A vendor is contracted by a provider to provide training and can be considered as a member of the provider organisation's non-permanent staff. The provider organisation is responsible and accountable for all aspects of training and quality management. A vendor is therefore accountable to the ETQA and does not have to register as a provider, whereas an external provider has to fulfill the stipulated requirements in the same way that internal providers do.

Why is it important for a company to use ETQA accredited and/or registered providers?

According to the Skills Development Act organisations will only be able to claim grants on the basis of NQF registered unit standards and qualifications. While there may be a grace period while the SETA's and SAQA get established, in future, organisations will only be able to register claims if they make use of accredited and/or registered providers.

Does this mean that employers will not be able to claim for employees sent overseas for training?

Any training towards unit standards and qualifications will be eligible. Training not associated with credits for unit standards and towards qualifications will not be eligible for grant funds.

How will workplace assessment be conducted if an organisation uses only external providers?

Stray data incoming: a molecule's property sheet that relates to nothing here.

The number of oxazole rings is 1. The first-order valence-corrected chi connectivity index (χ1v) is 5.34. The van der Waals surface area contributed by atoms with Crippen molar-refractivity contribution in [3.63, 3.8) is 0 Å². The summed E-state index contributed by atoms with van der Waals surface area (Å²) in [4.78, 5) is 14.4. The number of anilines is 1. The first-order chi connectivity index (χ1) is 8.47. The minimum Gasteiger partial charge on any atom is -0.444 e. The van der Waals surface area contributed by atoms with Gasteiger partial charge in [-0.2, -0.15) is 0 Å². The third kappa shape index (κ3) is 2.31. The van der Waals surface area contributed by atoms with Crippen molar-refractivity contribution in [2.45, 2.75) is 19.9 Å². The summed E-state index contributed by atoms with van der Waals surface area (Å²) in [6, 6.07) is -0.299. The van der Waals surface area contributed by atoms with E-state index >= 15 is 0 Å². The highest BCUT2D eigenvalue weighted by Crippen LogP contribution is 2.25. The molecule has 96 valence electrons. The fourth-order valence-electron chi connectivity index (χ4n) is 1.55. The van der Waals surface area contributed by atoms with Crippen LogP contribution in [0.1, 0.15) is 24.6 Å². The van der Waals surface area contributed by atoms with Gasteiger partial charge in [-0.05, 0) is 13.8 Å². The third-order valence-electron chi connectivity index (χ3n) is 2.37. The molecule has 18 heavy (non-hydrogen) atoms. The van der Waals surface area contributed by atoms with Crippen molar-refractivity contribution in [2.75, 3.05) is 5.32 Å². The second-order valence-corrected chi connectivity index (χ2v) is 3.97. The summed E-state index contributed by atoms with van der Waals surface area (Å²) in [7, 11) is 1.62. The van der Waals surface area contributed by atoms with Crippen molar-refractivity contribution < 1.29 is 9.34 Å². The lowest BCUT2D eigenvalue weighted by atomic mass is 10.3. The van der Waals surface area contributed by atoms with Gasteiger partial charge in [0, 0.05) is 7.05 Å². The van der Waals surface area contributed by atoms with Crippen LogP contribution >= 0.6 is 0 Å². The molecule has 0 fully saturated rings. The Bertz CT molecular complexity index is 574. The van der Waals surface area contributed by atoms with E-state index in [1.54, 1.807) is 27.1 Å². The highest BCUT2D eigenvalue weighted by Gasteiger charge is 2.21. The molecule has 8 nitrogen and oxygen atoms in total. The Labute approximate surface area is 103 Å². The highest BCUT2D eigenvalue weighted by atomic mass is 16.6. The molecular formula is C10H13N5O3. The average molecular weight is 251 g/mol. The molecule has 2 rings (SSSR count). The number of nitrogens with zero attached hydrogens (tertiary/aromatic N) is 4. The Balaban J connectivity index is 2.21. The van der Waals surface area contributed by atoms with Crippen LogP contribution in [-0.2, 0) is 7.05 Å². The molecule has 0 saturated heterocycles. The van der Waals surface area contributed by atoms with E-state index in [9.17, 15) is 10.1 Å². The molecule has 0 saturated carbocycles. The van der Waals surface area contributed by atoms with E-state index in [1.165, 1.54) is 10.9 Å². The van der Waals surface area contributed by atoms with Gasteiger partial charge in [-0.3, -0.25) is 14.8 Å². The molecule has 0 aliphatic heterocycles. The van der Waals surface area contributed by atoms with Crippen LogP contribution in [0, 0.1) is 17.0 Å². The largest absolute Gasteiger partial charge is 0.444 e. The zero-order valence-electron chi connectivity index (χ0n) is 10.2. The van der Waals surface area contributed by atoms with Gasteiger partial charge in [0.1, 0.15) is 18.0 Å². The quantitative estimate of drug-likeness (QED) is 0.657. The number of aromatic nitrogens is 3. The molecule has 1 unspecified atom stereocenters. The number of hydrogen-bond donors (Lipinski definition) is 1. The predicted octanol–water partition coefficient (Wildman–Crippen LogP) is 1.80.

Organisations will have to ensure that adequate provision is made for the capacity to conduct assessment when external providers are employed to do training in organisations. The external provider will have to assume full accountability for all aspects of training including that of quality assurance.

How do I know which ETQA I should use to accredit my Training Programmes?

SAQA's organising principle for the provider to ETQA relationship is a simple one-to-one relation. Namely, that the provider is accredited by one ETQA on the basis of primary focus. The first issue to be decided would be which ETQA sector the provider falls within and then which are the NQF registered standards or qualifications that it wishes to provide. This should indicate the ETQA to which the provider should apply. There may be some instances in which the indication is not clear as it should be. The provider is then advised to approach SAQA for further guidance. Providers should note that even if they are multi-purpose providers for a range of standards and qualifications in different areas of learning, there will probably be a number of ETQAs involved in the ongoing accreditation and quality assurance of the institution, particularly in relation to the different learning programmes, courses and assessments on offer. To all intents and purposes this multiplicity of relations will not impact on the provider in that the accrediting primary focus ETQA will take the responsibility for organising the necessary evaluations and even site visits with all relevant parties.